Flies make contact with feces, skin and discharges from all surfaces of the pig. It follows, therefore, that if the number of flies in the environment reaches a high enough level, they can become major transmitters of disease organisms, not only within a building, but also between buildings and sometimes between pig herds. Such infections include pathogenic strains of E. coli, swine dysentery, salmonellosis, streptococcus infections, rotavirus and TGE. Bacillus bacteria, molds, staphylococci, yeasts, streptococci and coliforms have all been isolated from flies in farrowing houses. This illustrates the potential for the dissemination of organisms. Major outbreaks of greasy pig and coccidiosis can be maintained by very high fly populations. When sows are sick with mastitis, flies are attracted to the udder and skin surfaces in great numbers and they can be responsible for enhancing severe outbreaks.
They have also been shown experimentally to transmit Streptococcus suis type 2 which causes meningitis and because adult flies can live for up to four weeks and travel up to 1.5 miles, transmission between farms becomes a possibility. They can be responsible for piglet diarrhea persisting in farrowing houses.
If fly populations are allowed to build up, particularly in farrowing houses, they cause annoyance to herdsmen and distress to sows and piglets. Fly dirt causes heavy contamination of surfaces, particularly around warm areas, lamp surfaces, and lights. Large fly populations on a pig farm can also be a nuisance to nearby communities.
Lice are relatively uncommon in herds today, particularly if mange treatment is carried out, because this will also destroy the pig louse.
The adult female lays two-four eggs per day over a period of 20-30 days. The eggs are attached to the hair by a cement-like substance and they hatch out as nymphs 10-21 days afterwards. The cycle from adult to adult is approximately 30 days. They are blood sucking and cause a certain amount of irritation but their economic effects are probably relatively low. They are aesthetically, however, not acceptable and severe infestations can cause anemia. They are easily visible on the skin. Lice are the easiest parasites to keep out of the herd as they will only enter on a pig.
Mange is a parasitic disease of the skin caused by one of two mites, either Sarcoptes scabiei or Demodex phylloides. Sarcoptic mange (sometimes called scabies) is by far the most common and important because it is irritating and uncomfortable for the pig, causing it to rub and damage the skin which becomes unsightly. It significantly depresses growth rate and feed efficiency.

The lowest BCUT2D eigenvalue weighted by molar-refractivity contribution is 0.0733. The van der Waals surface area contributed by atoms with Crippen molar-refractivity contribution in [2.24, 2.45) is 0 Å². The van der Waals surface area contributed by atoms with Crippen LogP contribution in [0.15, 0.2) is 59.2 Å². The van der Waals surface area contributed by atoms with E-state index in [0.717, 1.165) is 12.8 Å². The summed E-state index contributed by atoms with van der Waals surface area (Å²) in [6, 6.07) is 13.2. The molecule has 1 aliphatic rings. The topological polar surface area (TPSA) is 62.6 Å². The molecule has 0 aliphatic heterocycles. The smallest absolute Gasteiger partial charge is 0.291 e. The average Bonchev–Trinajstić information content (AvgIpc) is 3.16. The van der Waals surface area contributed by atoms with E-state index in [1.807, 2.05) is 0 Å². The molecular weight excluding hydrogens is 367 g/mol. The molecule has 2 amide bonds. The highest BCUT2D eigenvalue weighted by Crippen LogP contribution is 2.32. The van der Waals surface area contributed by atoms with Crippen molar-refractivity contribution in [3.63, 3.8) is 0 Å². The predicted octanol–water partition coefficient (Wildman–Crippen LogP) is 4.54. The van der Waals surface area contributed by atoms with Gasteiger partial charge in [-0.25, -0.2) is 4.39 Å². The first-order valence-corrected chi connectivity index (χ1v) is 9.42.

The mite spreads directly from pig to pig, either by close skin contact or contact with recently contaminated surfaces. If pigs are housed in groups, there is increased opportunity for spread. The mite dies out quickly away from the pig, under most farm conditions, in less than five days. This is an important factor in control. If a herd is free from mange, it is one of the easiest of diseases to keep out because it can only be introduced by carrier pigs. However, once it is introduced it tends to become permanently endemic unless control measures are taken.
The common signs are ear shaking and severe rubbing of the skin against the sides of the pen. Approximately three to eight weeks after initial infection, the skin becomes sensitized to the mite protein and a severe allergy may develop with very tiny red pimples covering the whole of the skin. These cause intense irritation and rubbing to the point where bleeding may occur. Head shaking is a common symptom and hairs are often rubbed away leaving bare patches. The incubation period to the appearance of clinical signs is approximately three weeks although it may be several months before signs are noticed in large pig populations, particularly in feeder pigs housed in pens with solid partitions.
After the acute phase, thick lesions develop on the ear, along the sides of the neck, the elbows, the front parts of the hocks, and along the top of the neck. Persistent skin irritation with small red spots on the skin developing into thickened areas suggests the presence of disease. The skin of pigs can also be examined at slaughter for evidence of the small red pimples. Herds with active disease always show a high level of grade 2 or grade 3 lesions. Diagnosis is confirmed by demonstrating the presence of the mite. To do this scrapings are taken from suspicious lesions on the skin and particularly inside the ears. Mange mites, which are rounded in shape and only 0.5mm in length, may be just visible to the naked eye. However to positively identify the mite, the scrapings should be examined microscopically. Injectable ivermectin products are a readily available, highly effective treatment for mange.